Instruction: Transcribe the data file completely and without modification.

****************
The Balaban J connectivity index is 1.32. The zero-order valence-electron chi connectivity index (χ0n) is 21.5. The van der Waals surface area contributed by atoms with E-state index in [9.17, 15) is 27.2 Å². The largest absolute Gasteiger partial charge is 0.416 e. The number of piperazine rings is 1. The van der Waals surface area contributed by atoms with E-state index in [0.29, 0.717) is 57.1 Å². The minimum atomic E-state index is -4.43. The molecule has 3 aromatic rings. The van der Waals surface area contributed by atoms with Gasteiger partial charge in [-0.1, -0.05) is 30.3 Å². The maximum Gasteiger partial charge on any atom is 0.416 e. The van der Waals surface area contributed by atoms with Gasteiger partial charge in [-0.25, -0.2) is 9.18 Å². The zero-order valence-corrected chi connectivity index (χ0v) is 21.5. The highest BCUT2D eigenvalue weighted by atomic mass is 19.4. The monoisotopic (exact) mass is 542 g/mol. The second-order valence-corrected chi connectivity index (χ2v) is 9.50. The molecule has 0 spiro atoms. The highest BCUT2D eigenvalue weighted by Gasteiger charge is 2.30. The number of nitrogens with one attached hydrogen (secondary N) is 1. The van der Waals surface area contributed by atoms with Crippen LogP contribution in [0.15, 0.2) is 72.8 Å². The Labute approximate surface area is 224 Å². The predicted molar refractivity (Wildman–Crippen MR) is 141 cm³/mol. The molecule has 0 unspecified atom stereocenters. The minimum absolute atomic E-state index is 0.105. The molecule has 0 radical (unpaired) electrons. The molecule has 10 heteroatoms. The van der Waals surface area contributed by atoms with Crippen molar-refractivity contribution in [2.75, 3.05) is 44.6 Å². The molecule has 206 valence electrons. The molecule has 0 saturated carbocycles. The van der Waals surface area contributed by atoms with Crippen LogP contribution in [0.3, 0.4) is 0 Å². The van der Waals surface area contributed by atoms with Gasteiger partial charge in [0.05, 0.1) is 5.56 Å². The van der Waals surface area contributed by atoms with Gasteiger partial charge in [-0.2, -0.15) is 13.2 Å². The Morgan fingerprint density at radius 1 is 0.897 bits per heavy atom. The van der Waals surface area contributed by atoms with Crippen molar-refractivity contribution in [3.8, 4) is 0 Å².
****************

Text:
The Balaban J connectivity index is 1.32. The zero-order valence-electron chi connectivity index (χ0n) is 21.5. The van der Waals surface area contributed by atoms with E-state index in [9.17, 15) is 27.2 Å². The largest absolute Gasteiger partial charge is 0.416 e. The number of piperazine rings is 1. The van der Waals surface area contributed by atoms with E-state index in [0.29, 0.717) is 57.1 Å². The minimum atomic E-state index is -4.43. The molecule has 3 aromatic rings. The van der Waals surface area contributed by atoms with Gasteiger partial charge in [-0.1, -0.05) is 30.3 Å². The maximum Gasteiger partial charge on any atom is 0.416 e. The van der Waals surface area contributed by atoms with Gasteiger partial charge in [-0.25, -0.2) is 9.18 Å². The zero-order valence-corrected chi connectivity index (χ0v) is 21.5. The highest BCUT2D eigenvalue weighted by atomic mass is 19.4. The monoisotopic (exact) mass is 542 g/mol. The second-order valence-corrected chi connectivity index (χ2v) is 9.50. The molecule has 0 spiro atoms. The highest BCUT2D eigenvalue weighted by Gasteiger charge is 2.30. The number of nitrogens with one attached hydrogen (secondary N) is 1. The van der Waals surface area contributed by atoms with Crippen LogP contribution in [0.15, 0.2) is 72.8 Å². The Labute approximate surface area is 224 Å². The predicted molar refractivity (Wildman–Crippen MR) is 141 cm³/mol. The molecule has 0 unspecified atom stereocenters. The minimum absolute atomic E-state index is 0.105. The molecule has 0 radical (unpaired) electrons. The molecule has 10 heteroatoms. The van der Waals surface area contributed by atoms with Crippen molar-refractivity contribution in [2.75, 3.05) is 44.6 Å². The molecule has 206 valence electrons. The molecule has 0 saturated carbocycles. The van der Waals surface area contributed by atoms with Crippen LogP contribution in [0.3, 0.4) is 0 Å². The van der Waals surface area contributed by atoms with Gasteiger partial charge in [0.05, 0.1) is 5.56 Å². The van der Waals surface area contributed by atoms with Gasteiger partial charge in [-0.2, -0.15) is 13.2 Å². The Morgan fingerprint density at radius 1 is 0.897 bits per heavy atom. The van der Waals surface area contributed by atoms with Crippen molar-refractivity contribution in [3.8, 4) is 0 Å².